Auctions have existed for more than 2,000 years and continue to grow in popularity every year. An auction occurs when consumers gather physically or online to buy an item by bidding against each other until the highest offered price is reached.
Records handed down from ancient Greeks document auctions occurring as far back as 500 B.C. At this time, women were auctioned off as wives. In Rome, around the time of Christ, auctions were popular for family estates and the selling of war plunder. One of the most significant historical auctions occurred in 193 A.D. when the Praetorian Guard put the entire Roman Empire on the auction block.
American auctions date back to the arrival of the Pilgrims on America’s eastern shores in the 1600s and continued in popularity during colonization with the sale of crops, imports, livestock, tools, slaves and entire farms. Colonels during the American Civil War were the only people allowed to auction war plunder and today many auctioneers carry the title of “Colonel.” Auction schools came to the United States in the early 1900s. The Great Depression created many opportunities for auctioneers, as their services were needed to liquidate the assets of individuals and businesses hurt by the economy.
As time has gone by, auctions have become more and more popular as a means to sell goods and assets. Technology has changed the face of auctions from the days where auctioneers would stand before an audience and call an auction, to today’s auctions where computers and smartphones are utilized daily.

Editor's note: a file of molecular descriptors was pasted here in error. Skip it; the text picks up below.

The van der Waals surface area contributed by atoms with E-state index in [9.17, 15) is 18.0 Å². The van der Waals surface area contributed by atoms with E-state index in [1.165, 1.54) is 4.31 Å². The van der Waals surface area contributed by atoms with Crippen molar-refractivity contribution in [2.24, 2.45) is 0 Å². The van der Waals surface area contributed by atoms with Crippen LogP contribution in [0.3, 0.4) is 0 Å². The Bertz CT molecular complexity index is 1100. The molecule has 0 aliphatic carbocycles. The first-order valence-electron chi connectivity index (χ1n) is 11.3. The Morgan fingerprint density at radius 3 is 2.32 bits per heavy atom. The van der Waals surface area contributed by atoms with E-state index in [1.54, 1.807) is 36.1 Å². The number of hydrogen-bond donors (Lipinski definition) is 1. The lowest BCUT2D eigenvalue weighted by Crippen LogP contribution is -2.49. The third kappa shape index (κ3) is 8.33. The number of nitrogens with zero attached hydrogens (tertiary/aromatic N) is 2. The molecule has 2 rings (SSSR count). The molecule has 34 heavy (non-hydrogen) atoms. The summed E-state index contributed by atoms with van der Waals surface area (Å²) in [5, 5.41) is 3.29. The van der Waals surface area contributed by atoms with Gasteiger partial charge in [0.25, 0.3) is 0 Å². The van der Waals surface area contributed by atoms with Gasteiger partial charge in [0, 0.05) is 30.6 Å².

- The word “auction” derives from the Latin word “auctus,” which means “increasing.”
- Rome was the first nation to license auctioneers.
- Roman Emperor Marcus Aurelius sold family furniture at auction to satisfy debts.
- The “Magister Auctionarium” drove a spear into the ground to start the auction. Today, auctioneers use gavels many times throughout an auction.
- Founded in 1674 by Baron Claes Rålamb, Stockholms Auktionsverk is the oldest auction house still in business.
- Candles were used in the 1700s at auctions to declare the winner. If you were the high bidder at the time when the candle extinguished itself, you won the auction.
- In the mid-1700s, auctions were commonly held in taverns. Elaborate and detailed catalogs for works of art were considered art themselves.
- America’s first president, George Washington, was an avid auction buyer.
- Jones’ National School of Auctioneering and Oratory was the first American auction school and was established in Davenport, Iowa, in 1906.